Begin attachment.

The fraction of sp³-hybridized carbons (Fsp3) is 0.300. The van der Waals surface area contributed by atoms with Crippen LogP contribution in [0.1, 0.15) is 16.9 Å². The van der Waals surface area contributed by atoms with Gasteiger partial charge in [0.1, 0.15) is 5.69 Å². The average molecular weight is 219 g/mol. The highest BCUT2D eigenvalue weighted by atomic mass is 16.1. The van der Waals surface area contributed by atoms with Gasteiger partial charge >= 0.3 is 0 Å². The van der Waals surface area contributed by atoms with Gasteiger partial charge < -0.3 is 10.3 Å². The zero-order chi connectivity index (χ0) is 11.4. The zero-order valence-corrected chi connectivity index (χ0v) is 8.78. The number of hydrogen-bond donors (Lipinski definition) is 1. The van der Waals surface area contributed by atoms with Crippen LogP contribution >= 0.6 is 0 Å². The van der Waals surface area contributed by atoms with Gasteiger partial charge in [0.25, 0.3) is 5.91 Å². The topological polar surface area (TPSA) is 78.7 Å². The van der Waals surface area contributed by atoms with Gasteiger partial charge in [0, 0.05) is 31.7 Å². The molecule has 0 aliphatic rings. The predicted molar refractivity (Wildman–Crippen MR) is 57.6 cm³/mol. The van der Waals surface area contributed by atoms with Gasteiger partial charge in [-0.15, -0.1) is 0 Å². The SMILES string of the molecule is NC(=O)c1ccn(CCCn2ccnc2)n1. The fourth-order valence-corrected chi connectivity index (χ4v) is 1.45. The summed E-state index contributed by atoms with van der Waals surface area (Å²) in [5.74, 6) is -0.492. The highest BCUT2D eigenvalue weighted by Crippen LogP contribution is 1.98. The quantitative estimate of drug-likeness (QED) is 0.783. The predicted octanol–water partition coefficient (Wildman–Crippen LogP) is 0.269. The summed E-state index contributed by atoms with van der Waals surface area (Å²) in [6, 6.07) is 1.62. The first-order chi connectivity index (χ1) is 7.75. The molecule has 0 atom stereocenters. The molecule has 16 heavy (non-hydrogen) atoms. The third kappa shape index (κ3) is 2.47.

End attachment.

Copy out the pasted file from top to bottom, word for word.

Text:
The fraction of sp³-hybridized carbons (Fsp3) is 0.300. The van der Waals surface area contributed by atoms with Crippen LogP contribution in [0.1, 0.15) is 16.9 Å². The van der Waals surface area contributed by atoms with Gasteiger partial charge in [0.1, 0.15) is 5.69 Å². The average molecular weight is 219 g/mol. The highest BCUT2D eigenvalue weighted by atomic mass is 16.1. The van der Waals surface area contributed by atoms with Gasteiger partial charge >= 0.3 is 0 Å². The van der Waals surface area contributed by atoms with Gasteiger partial charge < -0.3 is 10.3 Å². The zero-order chi connectivity index (χ0) is 11.4. The zero-order valence-corrected chi connectivity index (χ0v) is 8.78. The number of hydrogen-bond donors (Lipinski definition) is 1. The van der Waals surface area contributed by atoms with Crippen LogP contribution >= 0.6 is 0 Å². The van der Waals surface area contributed by atoms with Gasteiger partial charge in [0.25, 0.3) is 5.91 Å². The topological polar surface area (TPSA) is 78.7 Å². The van der Waals surface area contributed by atoms with Gasteiger partial charge in [0, 0.05) is 31.7 Å². The molecule has 0 aliphatic rings. The predicted molar refractivity (Wildman–Crippen MR) is 57.6 cm³/mol. The van der Waals surface area contributed by atoms with Gasteiger partial charge in [-0.15, -0.1) is 0 Å². The SMILES string of the molecule is NC(=O)c1ccn(CCCn2ccnc2)n1. The fourth-order valence-corrected chi connectivity index (χ4v) is 1.45. The summed E-state index contributed by atoms with van der Waals surface area (Å²) in [5.74, 6) is -0.492. The highest BCUT2D eigenvalue weighted by Crippen LogP contribution is 1.98. The quantitative estimate of drug-likeness (QED) is 0.783. The predicted octanol–water partition coefficient (Wildman–Crippen LogP) is 0.269. The summed E-state index contributed by atoms with van der Waals surface area (Å²) in [6, 6.07) is 1.62. The first-order chi connectivity index (χ1) is 7.75. The molecule has 0 atom stereocenters. The molecule has 16 heavy (non-hydrogen) atoms. The third kappa shape index (κ3) is 2.47.